The NCAA ruled on Friday that Kansas forward Silvio De Sousa was ineligible to play for the remainder of this season, as well as the entirety of the 2019-20 season due to actions of a third party that he had no control over.
Back in October, Adidas consultant T.J. Gassnola testified in federal court that he had paid De Sousa’s guardian Fenny Falmagne $2,500, and $20,000 to get out of a pay-to-play deal with Maryland. Since that revelation came out, De Sousa had been held out of competitions, and even sat out of the first 21 games of this season. To say that Kansas athletics staff members were infuriated would be an understatement.
“In my 30-plus years of coaching college basketball, I have never witnessed such a mean-spirited and vindictive punishment against a young man who did nothing wrong,” [Bill] Self said in a statement released shortly after the NCAA announced its ruling. “To take away his opportunity to play college basketball is shameful and a failure of the NCAA.
“Silvio is a tremendous young man who absolutely deserves to be on the court with his teammates in a Jayhawk uniform. This process took way too long to address these issues. We will support Silvio as he considers his options.”
“This was clearly an unfair and punitive ruling for a young man who had no knowledge of any NCAA violation, nor did Silvio personally benefit from the violation,” [Kansas athletic director Jeff] Long said in a statement. “While we will continue to work with the NCAA on the broader matter, we have an obligation and a desire to advocate for our student-athletes, and will continue to do that for an outstanding young man.”
And they’re right. To treat this ruling as anything other than a vindictive move on the NCAA’s part to punish a school that the organization believes has gotten away with some shady behavior over the years would be naive. It took some time to do it, but the NCAA finally found the scapegoat to bring the hammer down on with Kansas. That it happened because of one of the dumbest rules that the organization forces programs to follow is only that much more infuriating.
Also frustrating is how the NCAA supposedly arrived at the conclusion that De Sousa’s guardian was guilty. The decision was made quickly after the reinstatement request, meaning there is no way a legitimate, thorough investigation took place in good faith. The only “facts” brought up in this case were all bits from Gassnola’s trial in October and the wording seems to suggest that it came solely from his testimony.
If you ask Falmagne, which the Kansas City Star did, he does not deny receiving $2,500, but says instead that he donated that money to a church and has sent the NCAA proof of the transaction along with statements from both his and De Sousa’s bank accounts. However, he does deny ever receiving $20,000 from Gassnola. Still, the most compelling argument he makes is that at no point did the FBI come knocking on his door to talk to him about Gassnola’s wire fraud case because they didn’t have any reason to. Nevertheless, the NCAA persisted with its ruling.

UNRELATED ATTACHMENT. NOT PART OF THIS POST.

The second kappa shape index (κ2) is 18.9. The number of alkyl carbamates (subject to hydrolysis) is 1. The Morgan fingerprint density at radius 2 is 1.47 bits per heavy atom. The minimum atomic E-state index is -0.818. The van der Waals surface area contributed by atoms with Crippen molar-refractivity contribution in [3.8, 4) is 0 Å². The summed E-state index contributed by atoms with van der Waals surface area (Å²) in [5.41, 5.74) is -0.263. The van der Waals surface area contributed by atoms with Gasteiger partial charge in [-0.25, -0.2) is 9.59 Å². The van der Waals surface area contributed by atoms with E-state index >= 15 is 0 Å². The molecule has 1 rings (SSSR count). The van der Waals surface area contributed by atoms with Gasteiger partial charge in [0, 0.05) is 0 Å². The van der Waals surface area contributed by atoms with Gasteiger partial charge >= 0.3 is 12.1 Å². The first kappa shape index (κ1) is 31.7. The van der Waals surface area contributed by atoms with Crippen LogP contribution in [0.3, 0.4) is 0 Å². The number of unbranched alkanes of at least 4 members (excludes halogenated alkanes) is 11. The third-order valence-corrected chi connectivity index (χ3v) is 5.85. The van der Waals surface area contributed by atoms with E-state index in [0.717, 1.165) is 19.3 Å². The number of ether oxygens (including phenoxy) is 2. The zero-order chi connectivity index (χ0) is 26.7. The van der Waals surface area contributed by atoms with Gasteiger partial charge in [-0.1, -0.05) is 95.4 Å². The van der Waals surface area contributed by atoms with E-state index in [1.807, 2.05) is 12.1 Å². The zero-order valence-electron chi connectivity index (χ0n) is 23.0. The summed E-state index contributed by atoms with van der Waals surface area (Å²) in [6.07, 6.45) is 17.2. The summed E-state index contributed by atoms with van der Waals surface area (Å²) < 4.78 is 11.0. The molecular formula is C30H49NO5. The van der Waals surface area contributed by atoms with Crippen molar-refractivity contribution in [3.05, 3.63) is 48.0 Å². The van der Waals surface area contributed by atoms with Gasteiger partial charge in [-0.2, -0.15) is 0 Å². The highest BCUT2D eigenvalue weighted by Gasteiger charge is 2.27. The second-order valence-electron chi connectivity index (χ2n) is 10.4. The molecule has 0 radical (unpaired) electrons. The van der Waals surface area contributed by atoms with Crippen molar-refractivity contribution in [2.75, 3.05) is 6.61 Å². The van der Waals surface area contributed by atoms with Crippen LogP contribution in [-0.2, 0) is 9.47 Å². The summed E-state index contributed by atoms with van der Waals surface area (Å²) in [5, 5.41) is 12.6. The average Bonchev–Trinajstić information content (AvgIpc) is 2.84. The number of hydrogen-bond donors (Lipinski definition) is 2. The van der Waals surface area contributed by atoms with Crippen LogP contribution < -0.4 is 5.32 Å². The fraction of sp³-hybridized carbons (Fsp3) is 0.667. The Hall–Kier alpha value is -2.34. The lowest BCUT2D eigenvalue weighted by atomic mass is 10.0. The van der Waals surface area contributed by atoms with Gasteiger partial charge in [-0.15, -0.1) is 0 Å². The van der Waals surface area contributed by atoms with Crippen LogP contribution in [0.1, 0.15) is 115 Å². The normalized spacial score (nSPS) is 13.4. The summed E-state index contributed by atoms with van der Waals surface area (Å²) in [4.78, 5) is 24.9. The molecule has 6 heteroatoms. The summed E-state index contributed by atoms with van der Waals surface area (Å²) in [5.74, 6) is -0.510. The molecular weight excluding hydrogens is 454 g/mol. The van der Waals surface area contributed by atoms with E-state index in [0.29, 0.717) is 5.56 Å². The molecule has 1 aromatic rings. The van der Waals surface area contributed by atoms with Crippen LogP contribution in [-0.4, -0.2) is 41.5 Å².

The NCAA can’t even hide under the veil of inexperience with cases like this in its terrible, terrible judgment. Cam Newton was in a similar situation back in 2010 when it was alleged that his dad told two Mississippi State football coaches that the school would have to pay to sign the player. Newton was declared ineligible for all of one day before the NCAA reinstated him shortly after Auburn filed an appeal that argued the quarterback knew nothing of his father’s actions, much like what De Sousa’s lawyer argued for him. Outside of the sport, the only difference between the two cases is that the NCAA got it right in one, and failed miserably in the other.
According to De Sousa’s lawyers, never at any point did he receive any money for his decision to go to Kansas, nor did he have any knowledge of any illicit funds being exchanged in connection to his decision. The facts seem to point to this being the case, but the NCAA would like you to believe that this, particularly the latter, doesn’t matter. The NCAA would like you to instead believe that a teenager has enough control over his parent, or guardian in this case, to exercise his will over their judgments and decisions made behind the athlete’s back, and that failure to do so should result in punishment for the player himself. The NCAA would also like you to believe that throwing wrench into a 20-year-old’s career path and harming a team’s depth for the season is the right decision in the fight to preserve amateurism despite the fact that the money in question never touched either of those party’s hands. But none of that is true. No matter how hard the NCAA tries to make people believe otherwise, the fact of the matter is that De Sousa isn’t an example to be used as a cautionary tale for other programs, he’s a victim of the organization’s true lack of care for its student-athletes.